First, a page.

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Deutsche Bank slips down rankings of world’s top private banks

  • Deutsche Bank saw its private banking assets drop 28 percent in dollar terms to $227 billion in 2016 compared to the previous year.

  • UBS remained the world's biggest private bank.
John Cryan, chief executive officer of Deutsche Bank AG
Jason Alden | Bloomberg | Getty Images
John Cryan, chief executive officer of Deutsche Bank AG

Deutsche Bank is no longer one of the world's top 15 private banks after a difficult year for the German lender, a study by Scorpio Partnership showed Monday.

The bank saw its private banking assets drop 28 percent in dollar terms to $227 billion in 2016 compared to the previous year, the report stated, according to Reuters.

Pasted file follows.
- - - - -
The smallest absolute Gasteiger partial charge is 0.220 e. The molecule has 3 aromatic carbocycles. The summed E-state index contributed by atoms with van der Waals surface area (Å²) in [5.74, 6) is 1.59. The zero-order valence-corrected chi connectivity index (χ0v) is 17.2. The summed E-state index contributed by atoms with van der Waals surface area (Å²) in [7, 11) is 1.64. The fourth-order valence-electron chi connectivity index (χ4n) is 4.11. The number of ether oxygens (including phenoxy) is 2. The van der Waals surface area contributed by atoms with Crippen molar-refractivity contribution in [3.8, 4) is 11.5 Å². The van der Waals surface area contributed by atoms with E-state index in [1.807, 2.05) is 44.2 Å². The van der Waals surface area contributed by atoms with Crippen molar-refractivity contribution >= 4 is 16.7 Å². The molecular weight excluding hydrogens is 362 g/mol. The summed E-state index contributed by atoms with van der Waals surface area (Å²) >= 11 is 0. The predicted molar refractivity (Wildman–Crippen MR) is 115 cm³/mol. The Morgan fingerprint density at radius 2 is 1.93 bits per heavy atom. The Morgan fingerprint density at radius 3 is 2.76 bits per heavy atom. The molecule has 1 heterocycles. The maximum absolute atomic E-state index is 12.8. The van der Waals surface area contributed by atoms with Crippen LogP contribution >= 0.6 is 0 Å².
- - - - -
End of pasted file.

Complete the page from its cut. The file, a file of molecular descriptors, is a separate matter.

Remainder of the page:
As a result, Deutsche Bank placed 16th out of the 25 private banks analyzed. A spokesperson for the bank told CNBC that "the majority of the decline in assets was due to the sale of the Private Client Services business in the U.S. and the decision to exit around 50 countries as part of a business simplification and risk-reduction program."

In 2016, Deutsche Bank agreed to pay a $7.2 billion settlement to the U.S. Department of Justice for mis-selling mortgage-backed securities before the financial crisis. The scandal hurt the bank's balance sheet and more broadly confidence towards the lender.

Deutsche Bank reported a surprising increase in profits in the second quarter of 2017 though revenues fell short of market expectations. John Cryan, chief executive of Deutsche Bank, said last month that "despite the significant improvement, this level of profitability falls short of our longer term aspirations."

UBS remained at the top of the ranking on Monday. With $2.06 trillion of assets under management, the Swiss lender is the world's biggest private bank.

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